Schools look for budget trim Howard proposal is under scrutiny

February 17, 1993|By Lan Nguyen | Lan Nguyen,Staff Writer

The Howard County Board of Education tried again last night to find ways to trim next year's proposed $202 million school operating budget, questioning educators about needs for specific programs.

As they did in last week's work session, board members asked for details for all proposals, including the increase in the number of kindergarten instructors, the decrease in funding for the home-hospital teaching program, and funding for special education and for instruction in such programs as language arts, science and math.

The board has set another work session for tomorrow morning before it votes Tuesday on the proposed budget, which it will send to County Executive Charles I. Ecker next month.

"Why the decrease?" board member Deborah Kendig asked about the proposed decrease in funding for home tutors from $159,000 this school year to $125,000 next year.

School Superintendent Michael E. Hickey responded that the school system had become more selective about students entering the program since last year's murder of Shirley Rue Mullinix, a teacher who was strangled by a student she was tutoring at the student's home.

"There has been an increased degree of selectivity," he said.

Associate Superintendent James McGowan also said that the proposal is intended to reflect the actual cost of the program, which is expected to increase only a little next year.

Addressing one of the concerns parents raised at budget hearings two weeks ago, Susan Cook, vice chairwoman of the board, asked about more help for foreign-born students. She asked administrators for the number of ESOL (English for Speakers of Other Languages) teachers systemwide and was told that Howard County has seven positions for the 43 middle and high schools and no money to buy textbooks for ESOL students.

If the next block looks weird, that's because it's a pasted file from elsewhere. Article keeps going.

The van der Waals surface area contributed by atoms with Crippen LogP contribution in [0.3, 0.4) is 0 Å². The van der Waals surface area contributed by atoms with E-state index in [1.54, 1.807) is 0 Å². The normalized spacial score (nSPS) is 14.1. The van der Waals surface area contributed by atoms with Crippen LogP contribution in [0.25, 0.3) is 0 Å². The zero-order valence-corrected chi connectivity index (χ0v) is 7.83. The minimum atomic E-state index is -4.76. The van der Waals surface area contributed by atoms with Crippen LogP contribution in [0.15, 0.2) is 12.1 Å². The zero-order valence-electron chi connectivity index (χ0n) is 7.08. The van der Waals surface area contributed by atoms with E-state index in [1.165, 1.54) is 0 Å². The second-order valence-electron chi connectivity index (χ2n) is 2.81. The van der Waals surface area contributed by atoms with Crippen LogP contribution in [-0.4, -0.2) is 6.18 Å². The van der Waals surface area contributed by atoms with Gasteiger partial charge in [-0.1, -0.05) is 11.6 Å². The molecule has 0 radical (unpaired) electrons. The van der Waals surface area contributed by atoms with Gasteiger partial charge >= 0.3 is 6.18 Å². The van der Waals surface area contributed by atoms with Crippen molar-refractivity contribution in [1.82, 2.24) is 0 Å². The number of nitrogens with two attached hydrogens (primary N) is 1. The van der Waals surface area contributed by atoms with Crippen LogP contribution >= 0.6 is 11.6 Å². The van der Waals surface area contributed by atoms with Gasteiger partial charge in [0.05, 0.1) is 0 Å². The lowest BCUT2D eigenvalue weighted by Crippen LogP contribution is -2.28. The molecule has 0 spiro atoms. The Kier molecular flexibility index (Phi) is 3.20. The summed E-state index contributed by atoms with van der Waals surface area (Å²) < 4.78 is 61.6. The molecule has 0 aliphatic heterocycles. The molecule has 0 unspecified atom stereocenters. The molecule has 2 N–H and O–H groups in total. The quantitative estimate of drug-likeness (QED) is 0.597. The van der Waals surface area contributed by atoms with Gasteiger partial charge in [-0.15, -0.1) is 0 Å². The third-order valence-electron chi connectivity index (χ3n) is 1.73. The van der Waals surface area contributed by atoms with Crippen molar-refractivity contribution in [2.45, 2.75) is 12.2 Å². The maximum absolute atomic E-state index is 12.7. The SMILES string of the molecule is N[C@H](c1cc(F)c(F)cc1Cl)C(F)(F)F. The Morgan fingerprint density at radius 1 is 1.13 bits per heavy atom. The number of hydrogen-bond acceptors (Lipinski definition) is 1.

"I see a problem in the future," Ms. Cook said. "I see some of these students in the middle schools, and I know we're not servicing them as we should be."

Associate Superintendent Joan Palmer agreed. "We're barely touching the surface, and we know they have other problems as well," she said.

Also responding to parents' requests for more school psychologists, board member Sandra French asked whether there was enough. "We heard a lot of testimony that psychologists are overworked and stressed out," she said.

There is roughly one psychologist assigned to every five schools, said Eleonore Krebs, supervisor of the psychologists. "We really should have one psychologist to every two schools," she said, adding that much of their time is consumed with filling out mandatory paperwork.

During the work session, educators also made pitches for their preferences, such as beefing up staff development to train teachers how to deal with special education students as they are "mainstreamed" into the school system.

"There's going to be major problems without staff development," said Alan Lovell, chairman of the special education evaluation committee. "If you're going to go to inclusion, you've got to have staff development," he said.

"We're just trying to find money and where to put it," said Ms. Cooke.

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